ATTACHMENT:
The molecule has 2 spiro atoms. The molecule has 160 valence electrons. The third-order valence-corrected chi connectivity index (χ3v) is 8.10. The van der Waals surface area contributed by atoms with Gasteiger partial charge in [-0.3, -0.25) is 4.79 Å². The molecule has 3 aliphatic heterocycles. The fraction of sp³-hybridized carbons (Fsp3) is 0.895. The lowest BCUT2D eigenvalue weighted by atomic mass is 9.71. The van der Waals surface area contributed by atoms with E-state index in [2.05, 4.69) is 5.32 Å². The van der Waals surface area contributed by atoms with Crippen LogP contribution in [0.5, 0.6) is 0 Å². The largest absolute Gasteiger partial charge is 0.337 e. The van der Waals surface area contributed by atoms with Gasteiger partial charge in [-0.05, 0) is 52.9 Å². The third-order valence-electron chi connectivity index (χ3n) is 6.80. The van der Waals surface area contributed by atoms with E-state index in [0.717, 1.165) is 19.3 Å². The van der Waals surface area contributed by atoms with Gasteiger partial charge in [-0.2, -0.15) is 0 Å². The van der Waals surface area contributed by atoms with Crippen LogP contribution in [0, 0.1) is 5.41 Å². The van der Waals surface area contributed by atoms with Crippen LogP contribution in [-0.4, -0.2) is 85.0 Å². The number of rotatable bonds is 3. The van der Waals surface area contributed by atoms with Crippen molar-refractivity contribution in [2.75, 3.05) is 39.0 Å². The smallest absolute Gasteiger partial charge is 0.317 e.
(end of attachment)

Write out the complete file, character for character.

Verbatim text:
The molecule has 2 spiro atoms. The molecule has 160 valence electrons. The third-order valence-corrected chi connectivity index (χ3v) is 8.10. The van der Waals surface area contributed by atoms with Gasteiger partial charge in [-0.3, -0.25) is 4.79 Å². The molecule has 3 aliphatic heterocycles. The fraction of sp³-hybridized carbons (Fsp3) is 0.895. The lowest BCUT2D eigenvalue weighted by atomic mass is 9.71. The van der Waals surface area contributed by atoms with E-state index in [2.05, 4.69) is 5.32 Å². The van der Waals surface area contributed by atoms with Crippen LogP contribution in [0.5, 0.6) is 0 Å². The largest absolute Gasteiger partial charge is 0.337 e. The van der Waals surface area contributed by atoms with Gasteiger partial charge in [-0.05, 0) is 52.9 Å². The third-order valence-electron chi connectivity index (χ3n) is 6.80. The van der Waals surface area contributed by atoms with E-state index in [0.717, 1.165) is 19.3 Å². The van der Waals surface area contributed by atoms with Gasteiger partial charge in [-0.2, -0.15) is 0 Å². The van der Waals surface area contributed by atoms with Crippen LogP contribution in [0, 0.1) is 5.41 Å². The van der Waals surface area contributed by atoms with Crippen LogP contribution in [-0.4, -0.2) is 85.0 Å². The number of rotatable bonds is 3. The van der Waals surface area contributed by atoms with Crippen molar-refractivity contribution in [2.75, 3.05) is 39.0 Å². The smallest absolute Gasteiger partial charge is 0.317 e.